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09-22-2011

# Compensate for four-wire sensor errors

Septimiu Pop and Ioan Ciascai, Romania

Resistive pressure sensors that use two resistive elements and four wires are useful in pressure-monitoring applications. When the pressure rises, one resistance rises and the other falls. Accurate measurements with resistive sensors require compensation for losses due to wire resistance, especially when wire lengths are tens of meters. The compensation method in this Design Idea relies on the equal resistance of wires: RL1 = RL2 = RL3 = RL4 = RL (Figure 1).

 Figure 1. A measurement circuit measures the values at three points, and a microcontroller can calculate the sensor values.

A microcontroller or computer can calculate the resistance of the sensors using a differential voltage across sensor elements RS1 and RS2. Resistances RA, RREF, and RB and the sensor resistance limit the current through RS1 and RS2. To measure the sensor values, the circuit uses an Analog Devices AD7705 ADC, which has three pseudodifferential inputs that provide 16-bit resolution. In this application, the AD7705 operates in buffered mode—that is, the input bias current is less than 1 nA. In buffered mode, the analog inputs can handle large source impedances, but the absolute input voltage must be from ground plus 50 mV to the drain-to-drain voltage minus 1.5V. Resistance RB provides an input common voltage.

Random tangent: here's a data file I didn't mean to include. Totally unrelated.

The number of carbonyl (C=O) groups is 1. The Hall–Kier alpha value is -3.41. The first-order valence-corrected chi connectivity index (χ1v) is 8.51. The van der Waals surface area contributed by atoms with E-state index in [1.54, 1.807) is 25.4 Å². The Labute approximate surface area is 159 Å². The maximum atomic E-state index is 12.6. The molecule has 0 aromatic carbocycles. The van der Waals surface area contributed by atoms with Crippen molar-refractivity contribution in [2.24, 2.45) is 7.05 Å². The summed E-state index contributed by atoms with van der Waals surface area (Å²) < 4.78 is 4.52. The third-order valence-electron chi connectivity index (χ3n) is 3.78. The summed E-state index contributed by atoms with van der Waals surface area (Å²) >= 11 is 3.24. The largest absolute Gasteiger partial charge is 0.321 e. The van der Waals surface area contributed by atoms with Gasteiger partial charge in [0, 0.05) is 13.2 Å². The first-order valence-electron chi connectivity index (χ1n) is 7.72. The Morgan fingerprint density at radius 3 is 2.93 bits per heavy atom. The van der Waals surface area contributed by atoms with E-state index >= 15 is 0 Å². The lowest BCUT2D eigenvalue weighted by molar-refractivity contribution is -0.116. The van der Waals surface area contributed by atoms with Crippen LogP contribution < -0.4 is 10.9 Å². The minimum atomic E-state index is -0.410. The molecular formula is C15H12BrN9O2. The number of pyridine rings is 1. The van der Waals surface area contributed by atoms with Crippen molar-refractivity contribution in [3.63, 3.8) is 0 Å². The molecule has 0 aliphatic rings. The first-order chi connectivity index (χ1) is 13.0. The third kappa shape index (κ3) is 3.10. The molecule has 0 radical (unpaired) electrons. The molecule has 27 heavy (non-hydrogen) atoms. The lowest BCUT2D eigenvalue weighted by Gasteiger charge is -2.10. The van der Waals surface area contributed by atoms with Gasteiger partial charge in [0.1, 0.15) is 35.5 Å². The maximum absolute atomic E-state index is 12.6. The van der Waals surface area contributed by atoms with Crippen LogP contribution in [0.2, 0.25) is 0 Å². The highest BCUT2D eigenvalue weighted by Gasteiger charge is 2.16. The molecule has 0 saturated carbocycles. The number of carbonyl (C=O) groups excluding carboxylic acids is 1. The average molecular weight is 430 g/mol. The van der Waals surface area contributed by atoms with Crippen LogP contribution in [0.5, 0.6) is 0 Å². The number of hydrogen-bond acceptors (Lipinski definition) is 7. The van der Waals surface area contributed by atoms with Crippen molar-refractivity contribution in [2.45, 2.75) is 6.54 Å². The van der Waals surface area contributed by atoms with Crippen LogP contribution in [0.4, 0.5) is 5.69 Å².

The measurements depend on the value of reference resistor RREF. For best accuracy, RREF must have a tolerance of 0.01% and must have a low temperature coefficient. To avoid sensor selfheating, you should pulse the excitation current; software through Q1 controls the pulse width.

The AD7705 performs the data acquisition through three channels. The sensors connect directly to the AD7705’s input channels, which make three successive acquisitions. Because the excitation current is the same in all sensor elements, the software computes each input voltage for the sensor elements in the following sequence:

1. AIN1+, AIN1− compute RL;
2. AIN2+, AIN2− compute RS2+RL;
3. AIN1−, AIN2− compute RS1+RS2+RL.

You can compute the resistances RS1 and RS2 by subtraction. The AD7705 has a PGA (programmable-gain amplifier) that amplifies low input signals. The part contains self-calibration and system-calibration options that eliminate gain and offset errors in the part or in the system.

The pressure measurement also depends on both the resistance ratio and the temperature through the equation P=F(RS1/RS2,T). The parameter T is a compensation factor for the resistive sensors’ temperature dependence, T=F(RS1+RS2).